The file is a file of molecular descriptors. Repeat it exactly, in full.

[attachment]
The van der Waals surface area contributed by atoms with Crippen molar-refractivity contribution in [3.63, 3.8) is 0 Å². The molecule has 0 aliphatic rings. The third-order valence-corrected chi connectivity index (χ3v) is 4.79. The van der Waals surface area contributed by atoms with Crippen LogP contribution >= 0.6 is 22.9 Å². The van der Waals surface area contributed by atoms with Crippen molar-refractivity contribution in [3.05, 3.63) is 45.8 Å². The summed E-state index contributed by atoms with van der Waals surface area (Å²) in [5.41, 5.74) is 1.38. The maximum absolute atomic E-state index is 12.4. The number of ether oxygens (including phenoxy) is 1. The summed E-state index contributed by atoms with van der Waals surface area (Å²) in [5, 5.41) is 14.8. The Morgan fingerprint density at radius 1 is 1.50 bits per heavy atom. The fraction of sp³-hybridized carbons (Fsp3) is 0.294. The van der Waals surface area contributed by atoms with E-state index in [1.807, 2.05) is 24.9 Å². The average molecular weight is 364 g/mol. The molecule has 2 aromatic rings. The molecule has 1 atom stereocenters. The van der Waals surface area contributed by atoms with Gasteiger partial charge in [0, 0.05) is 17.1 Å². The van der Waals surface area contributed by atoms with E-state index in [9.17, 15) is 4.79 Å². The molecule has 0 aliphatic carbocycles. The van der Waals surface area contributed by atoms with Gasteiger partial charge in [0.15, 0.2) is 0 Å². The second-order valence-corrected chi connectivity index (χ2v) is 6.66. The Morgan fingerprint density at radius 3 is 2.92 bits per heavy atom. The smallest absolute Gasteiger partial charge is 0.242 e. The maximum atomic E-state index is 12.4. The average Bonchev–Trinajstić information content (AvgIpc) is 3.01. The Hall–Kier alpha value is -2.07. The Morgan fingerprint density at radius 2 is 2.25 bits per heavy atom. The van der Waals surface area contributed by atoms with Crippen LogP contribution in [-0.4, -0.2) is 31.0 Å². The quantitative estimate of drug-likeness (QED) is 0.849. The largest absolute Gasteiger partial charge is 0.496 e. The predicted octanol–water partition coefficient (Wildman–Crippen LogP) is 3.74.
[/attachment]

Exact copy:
The van der Waals surface area contributed by atoms with Crippen molar-refractivity contribution in [3.63, 3.8) is 0 Å². The molecule has 0 aliphatic rings. The third-order valence-corrected chi connectivity index (χ3v) is 4.79. The van der Waals surface area contributed by atoms with Crippen LogP contribution >= 0.6 is 22.9 Å². The van der Waals surface area contributed by atoms with Crippen molar-refractivity contribution in [3.05, 3.63) is 45.8 Å². The summed E-state index contributed by atoms with van der Waals surface area (Å²) in [5.41, 5.74) is 1.38. The maximum absolute atomic E-state index is 12.4. The number of ether oxygens (including phenoxy) is 1. The summed E-state index contributed by atoms with van der Waals surface area (Å²) in [5, 5.41) is 14.8. The Morgan fingerprint density at radius 1 is 1.50 bits per heavy atom. The fraction of sp³-hybridized carbons (Fsp3) is 0.294. The van der Waals surface area contributed by atoms with E-state index in [1.807, 2.05) is 24.9 Å². The average molecular weight is 364 g/mol. The molecule has 2 aromatic rings. The molecule has 1 atom stereocenters. The van der Waals surface area contributed by atoms with Gasteiger partial charge in [0, 0.05) is 17.1 Å². The van der Waals surface area contributed by atoms with E-state index in [9.17, 15) is 4.79 Å². The molecule has 0 aliphatic carbocycles. The van der Waals surface area contributed by atoms with Gasteiger partial charge in [0.15, 0.2) is 0 Å². The second-order valence-corrected chi connectivity index (χ2v) is 6.66. The Morgan fingerprint density at radius 3 is 2.92 bits per heavy atom. The smallest absolute Gasteiger partial charge is 0.242 e. The maximum atomic E-state index is 12.4. The average Bonchev–Trinajstić information content (AvgIpc) is 3.01. The Hall–Kier alpha value is -2.07. The Morgan fingerprint density at radius 2 is 2.25 bits per heavy atom. The van der Waals surface area contributed by atoms with Crippen LogP contribution in [-0.4, -0.2) is 31.0 Å². The quantitative estimate of drug-likeness (QED) is 0.849. The largest absolute Gasteiger partial charge is 0.496 e. The predicted octanol–water partition coefficient (Wildman–Crippen LogP) is 3.74.